According to GetNitrogen.org, if 85% of the 220 million vehicles on the road today improved their gas mileage by 3.3%, the U.S. would save almost four trillion gallons of gasoline per year. That statistic alone is enough to make me want to convince everyone I know in Minnesota to switch their RV tires to nitrogen. Here’s a great video on the many benefits of using nitrogen.

Are you interested in making the switch? Stop by our RV Dealership and let us know!

Camping Goes Glamping

Glamping – or glamorous camping – is the latest in RV trends as it offers a new perspective for the luxury camper while offering upscale conveniences. Glamping takes traditional camping to a whole new level while putting a little bit of glamour to the alternative of ‘roughing it.’ Glamping is perfect for those camp goers that desire more well-appointed accommodations, including luxury cabins, tree houses, and much more. Oh, and did I mention there are campgrounds that even offer the ladies manicures and facials?

The following is a list of locations in Minnesota that offer the camp goer an all-star glamping experience:

  • Arrowwood Resort – This luxury resort offers a wide variety of activities including a luxury evening cruise on Lake Darling.
  • Caribou Highlands Lodge – Get pampered by a certified massage therapist at The Superior Waters Spa and Wellness Center.
  • Madden’s on Gull Lake – This resort has three sand beaches stretching over a mile on the beautiful Gull Lake.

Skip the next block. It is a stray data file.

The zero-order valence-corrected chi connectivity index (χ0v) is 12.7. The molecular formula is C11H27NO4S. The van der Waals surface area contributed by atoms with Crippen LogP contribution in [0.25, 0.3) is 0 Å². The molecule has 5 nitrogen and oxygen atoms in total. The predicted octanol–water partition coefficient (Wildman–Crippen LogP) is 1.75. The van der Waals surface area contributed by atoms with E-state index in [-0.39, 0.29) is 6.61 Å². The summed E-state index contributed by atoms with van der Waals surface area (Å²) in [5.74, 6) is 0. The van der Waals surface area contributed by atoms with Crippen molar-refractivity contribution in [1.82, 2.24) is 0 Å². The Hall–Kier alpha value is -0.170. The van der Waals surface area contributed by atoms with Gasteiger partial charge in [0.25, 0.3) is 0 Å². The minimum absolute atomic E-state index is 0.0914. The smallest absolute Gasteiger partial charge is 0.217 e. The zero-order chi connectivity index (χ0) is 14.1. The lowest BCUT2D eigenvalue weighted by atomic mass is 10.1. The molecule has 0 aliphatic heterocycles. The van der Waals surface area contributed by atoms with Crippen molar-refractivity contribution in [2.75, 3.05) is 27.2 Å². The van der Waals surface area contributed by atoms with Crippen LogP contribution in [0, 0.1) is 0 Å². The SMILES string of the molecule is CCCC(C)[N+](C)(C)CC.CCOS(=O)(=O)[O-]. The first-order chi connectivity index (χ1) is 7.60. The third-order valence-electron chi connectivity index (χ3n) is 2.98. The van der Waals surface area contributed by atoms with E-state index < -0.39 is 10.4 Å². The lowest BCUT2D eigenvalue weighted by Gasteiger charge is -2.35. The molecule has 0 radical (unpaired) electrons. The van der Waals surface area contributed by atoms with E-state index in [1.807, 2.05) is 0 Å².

• Ruttger’s Bay Lake Lodge – Tucked into the trees on this outdoor wonderland is the Fine Line Salon & Spa where you can enjoy a facial, massage or a body wrap.
  • Trapper’s Landing Lodge – Stay in these luxury units that face the shoreline of Leech Lake and take advantage of their outdoor pools and sauna.

Next time you are trying to convince those affluent travelers to hitch a ride on your RV you might want to show them how Glamping can surpass any five-star hotel experience. Know of any other Glamping type activities or have you yourself ever gone Glamping? Tell about your experience, we’d love to hear about it!

Stay Awake at the Wheel of Your RV Minnesota

Photo courtesy of TomandHelenLove

The National Sleep Foundation (NSF) estimated that nearly two-thirds of adult Americans experience a sleeping problems several nights during the week, and 43 percent say they are so tired that it interferes with there daily activities. For RVers, this can be especially problematic considering we spend a lot of time driving down the road.

The U.S. National Highway Safety Administration estimates that fatigued drivers contribute to roughly 100,000 highway crashes and cause 1,500 deaths per year. It’s been said that people who have been awake for longer than 17 hours perform worse than someone with a .05 BAC! Hard to believe, isn’t it? Similar to alcohol, sleepiness slows reaction time, decreases awareness and impairs your judgment.

Though most people turn to caffeine when they are tired, this will only temporarily work. If you are sleep deprived and drink coffee, you could even experience brief four or five minute naps called “micro-sleeps”.  In those short five seconds, your RV can travel more than 100 yards at only 55 miles an hour.

The next time your about to head out on the road, please make sure you get a full night of rest before. If you ever feel drowsy, there’s no shame in pulling over at taking a brief nap.

The NSF also recommends the following:

  1. Learn to recognize and pay attention to the warning signs of fatigue. Take a break if you experience wandering or disconnected thoughts, yawn repeatedly, have difficulty focusing or keeping your eyes open, or find yourself missing traffic signs or tailgating other drivers.
  2. Don’t count on tricks like turning up the radio or opening the window for fresh air to keep you awake—these things will help for only a short while.